Therefore, I see our eyes as first hitting the title (bright and contrasty) and then moving down to the semicircle of the window, which guides us to the ghost. (Actually, the ghost’s spot gloss produces a higher contrast than the title, but that depends on the viewer’s angle.)

The third focus is the well. Since he’s already used contrast and brightness for the first two foci, he opts instead to direct our attention to the well using perspective and the basic composition shapes. The triangle that is the ghost points directly down the well. The ghost itself is looking down also. Once we see the well, its ellipse brings us back to the ghost, setting up a loop. It’s interesting that the loop doesn’t include the title.


A note on the perspective. In plotting out the lines we see that they don’t uniformly converge on a single vanishing point. Vanishing points are a tool and help us get the basic perspective, but if everything lines up on it exactly we can end up with a mechanical, impossibly consistent environment.

The Ghost

How would you draw a ghost? What style or technique would work best in a comic environment? Often what you see is some sort of glow to suggest the supernatural. In digital artwork we often see the opacity reduced so you can see through it evenly. One of my favorite things about this cover is how Rodríguez makes his ghost.

In this detail you can see that he’s using transparency, but not uniformly. It’s only the dark areas on the ghost that we can see through – look at it’s head for example. There is no glow, but the coloring is bright, though not that saturated. Rodríguez gets good smoke and trails effects, and the ghost has few (if any) straight lines. The curves of the ghost contrast with the lines of the benches, windows, and doors.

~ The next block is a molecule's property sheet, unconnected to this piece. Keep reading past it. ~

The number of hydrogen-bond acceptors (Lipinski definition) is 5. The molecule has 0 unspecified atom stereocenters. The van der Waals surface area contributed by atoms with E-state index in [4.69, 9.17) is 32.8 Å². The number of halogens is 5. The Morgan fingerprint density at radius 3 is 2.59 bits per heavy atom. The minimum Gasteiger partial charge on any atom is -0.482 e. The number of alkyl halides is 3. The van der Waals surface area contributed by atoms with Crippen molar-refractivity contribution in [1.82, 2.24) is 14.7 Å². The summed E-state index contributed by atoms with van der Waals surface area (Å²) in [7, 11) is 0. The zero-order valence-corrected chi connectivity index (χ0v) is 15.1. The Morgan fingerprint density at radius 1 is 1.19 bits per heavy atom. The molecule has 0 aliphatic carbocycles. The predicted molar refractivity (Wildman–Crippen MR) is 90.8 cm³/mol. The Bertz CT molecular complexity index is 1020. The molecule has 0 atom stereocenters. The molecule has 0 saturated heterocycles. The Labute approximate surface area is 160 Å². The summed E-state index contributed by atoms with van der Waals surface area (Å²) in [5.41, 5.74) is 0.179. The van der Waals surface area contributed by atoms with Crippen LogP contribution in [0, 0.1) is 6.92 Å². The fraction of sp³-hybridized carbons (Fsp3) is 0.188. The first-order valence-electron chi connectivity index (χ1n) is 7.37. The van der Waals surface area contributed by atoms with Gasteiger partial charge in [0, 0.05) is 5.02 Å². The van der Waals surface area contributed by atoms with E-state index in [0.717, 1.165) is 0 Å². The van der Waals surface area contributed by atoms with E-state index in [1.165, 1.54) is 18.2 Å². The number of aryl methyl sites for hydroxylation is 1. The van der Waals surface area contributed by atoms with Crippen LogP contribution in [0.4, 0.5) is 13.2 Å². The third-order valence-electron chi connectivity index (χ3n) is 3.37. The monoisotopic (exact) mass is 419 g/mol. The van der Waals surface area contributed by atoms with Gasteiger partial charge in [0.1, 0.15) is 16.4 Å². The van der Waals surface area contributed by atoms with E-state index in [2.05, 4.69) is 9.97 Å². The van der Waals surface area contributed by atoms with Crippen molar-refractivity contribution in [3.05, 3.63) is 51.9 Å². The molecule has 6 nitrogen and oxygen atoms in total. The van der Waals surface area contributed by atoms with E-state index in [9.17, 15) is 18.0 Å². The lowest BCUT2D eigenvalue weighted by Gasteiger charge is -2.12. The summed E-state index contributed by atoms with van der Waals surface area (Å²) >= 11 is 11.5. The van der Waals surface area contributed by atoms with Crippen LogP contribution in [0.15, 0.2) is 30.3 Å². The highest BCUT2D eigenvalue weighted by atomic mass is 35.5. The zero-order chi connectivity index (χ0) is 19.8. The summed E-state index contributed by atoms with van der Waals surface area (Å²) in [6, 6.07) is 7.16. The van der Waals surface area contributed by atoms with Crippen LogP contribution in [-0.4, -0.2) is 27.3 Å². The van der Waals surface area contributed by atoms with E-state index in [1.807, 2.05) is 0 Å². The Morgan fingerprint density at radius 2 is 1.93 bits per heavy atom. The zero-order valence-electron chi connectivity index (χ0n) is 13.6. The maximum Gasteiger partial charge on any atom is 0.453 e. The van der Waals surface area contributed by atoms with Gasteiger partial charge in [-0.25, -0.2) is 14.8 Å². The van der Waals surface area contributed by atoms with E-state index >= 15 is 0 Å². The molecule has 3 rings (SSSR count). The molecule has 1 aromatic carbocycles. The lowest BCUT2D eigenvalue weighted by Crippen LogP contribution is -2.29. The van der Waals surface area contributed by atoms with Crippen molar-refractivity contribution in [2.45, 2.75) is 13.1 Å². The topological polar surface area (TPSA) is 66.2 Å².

In terms of lighting, the ghost itself seems to be the light source for the room. So, even though it’s not glowing, there is a subtle impression that it gives off dim, cool light. There is a separate light source on the ghost, though, on our left side and possibly a little behind. The separate lighting treatment removes it from the rest of the environment, which makes sense. There are no lines – instead the bluish brush strokes define the basic form and planes, with gradients and blending keeping the look smooth inside the figure. The solid edges show where the ghost stops and starts (see the arms), but inside the ghost we don’t see those kinds of edges.

The Textures

I love the textures in this painting. Let’s look at a few of them.



The grass is impressionistic. Here Rodríguez is using the texture to help us identify the grass without using so much detail that it competes with other parts of the picture.



The bench and floor show us a wood grain that is more realistic than the grass, though still stylized and impressionistic. The direction of the wood grain helps define the boards and is parallel to the long edge of each board, so we parse the scene more easily.



The stone texture is more impressionistic than the wood. We see a few explicit cracks and suggestions of others.



The title’s texture is abstract, though it suggests marble a little bit. I believe its purpose is to reduce the impact of the stark contrast between letters and background, plus give us some depth and visual interest in one of the three foci of the cover.

Textures are a strength of digital media, and here Rodríguez shows us several ways to use them.

The Elements

To wrap up we’ll go through Lee Moyer’s Elements of a Successful Illustration.

Focus: There are three foci: the title, the ghost, and the well.